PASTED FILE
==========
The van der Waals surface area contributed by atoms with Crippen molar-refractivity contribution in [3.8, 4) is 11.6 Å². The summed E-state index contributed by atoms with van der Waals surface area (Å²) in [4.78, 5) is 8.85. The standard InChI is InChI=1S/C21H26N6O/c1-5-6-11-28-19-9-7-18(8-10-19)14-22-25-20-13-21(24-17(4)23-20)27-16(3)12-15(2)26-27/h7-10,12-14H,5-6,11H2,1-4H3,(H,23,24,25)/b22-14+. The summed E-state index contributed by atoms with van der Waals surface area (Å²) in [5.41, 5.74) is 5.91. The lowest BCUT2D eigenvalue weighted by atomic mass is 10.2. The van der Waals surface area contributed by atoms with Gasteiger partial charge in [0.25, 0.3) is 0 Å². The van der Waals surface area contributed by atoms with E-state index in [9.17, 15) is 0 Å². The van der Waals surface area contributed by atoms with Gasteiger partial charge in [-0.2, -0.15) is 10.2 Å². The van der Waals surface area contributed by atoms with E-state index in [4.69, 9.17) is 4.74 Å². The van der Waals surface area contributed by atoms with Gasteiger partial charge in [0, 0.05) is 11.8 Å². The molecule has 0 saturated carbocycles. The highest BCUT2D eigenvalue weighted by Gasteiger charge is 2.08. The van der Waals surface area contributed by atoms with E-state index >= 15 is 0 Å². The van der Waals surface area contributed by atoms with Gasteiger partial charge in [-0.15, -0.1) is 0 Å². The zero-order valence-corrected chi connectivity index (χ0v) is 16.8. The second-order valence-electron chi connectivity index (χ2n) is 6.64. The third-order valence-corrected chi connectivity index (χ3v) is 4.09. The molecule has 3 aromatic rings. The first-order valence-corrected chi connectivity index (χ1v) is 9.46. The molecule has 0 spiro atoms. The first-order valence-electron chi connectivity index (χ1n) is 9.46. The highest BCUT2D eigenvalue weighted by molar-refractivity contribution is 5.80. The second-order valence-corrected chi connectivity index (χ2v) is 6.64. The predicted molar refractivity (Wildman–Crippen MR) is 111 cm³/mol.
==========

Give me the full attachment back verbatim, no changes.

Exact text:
The van der Waals surface area contributed by atoms with Crippen molar-refractivity contribution in [3.8, 4) is 11.6 Å². The summed E-state index contributed by atoms with van der Waals surface area (Å²) in [4.78, 5) is 8.85. The standard InChI is InChI=1S/C21H26N6O/c1-5-6-11-28-19-9-7-18(8-10-19)14-22-25-20-13-21(24-17(4)23-20)27-16(3)12-15(2)26-27/h7-10,12-14H,5-6,11H2,1-4H3,(H,23,24,25)/b22-14+. The summed E-state index contributed by atoms with van der Waals surface area (Å²) in [5.41, 5.74) is 5.91. The lowest BCUT2D eigenvalue weighted by atomic mass is 10.2. The van der Waals surface area contributed by atoms with Gasteiger partial charge in [0.25, 0.3) is 0 Å². The van der Waals surface area contributed by atoms with E-state index in [9.17, 15) is 0 Å². The van der Waals surface area contributed by atoms with Gasteiger partial charge in [-0.2, -0.15) is 10.2 Å². The van der Waals surface area contributed by atoms with E-state index in [4.69, 9.17) is 4.74 Å². The van der Waals surface area contributed by atoms with Gasteiger partial charge in [0, 0.05) is 11.8 Å². The molecule has 0 saturated carbocycles. The highest BCUT2D eigenvalue weighted by Gasteiger charge is 2.08. The van der Waals surface area contributed by atoms with E-state index >= 15 is 0 Å². The van der Waals surface area contributed by atoms with Gasteiger partial charge in [-0.15, -0.1) is 0 Å². The zero-order valence-corrected chi connectivity index (χ0v) is 16.8. The second-order valence-electron chi connectivity index (χ2n) is 6.64. The third-order valence-corrected chi connectivity index (χ3v) is 4.09. The molecule has 3 aromatic rings. The first-order valence-corrected chi connectivity index (χ1v) is 9.46. The molecule has 0 spiro atoms. The first-order valence-electron chi connectivity index (χ1n) is 9.46. The highest BCUT2D eigenvalue weighted by molar-refractivity contribution is 5.80. The second-order valence-corrected chi connectivity index (χ2v) is 6.64. The predicted molar refractivity (Wildman–Crippen MR) is 111 cm³/mol.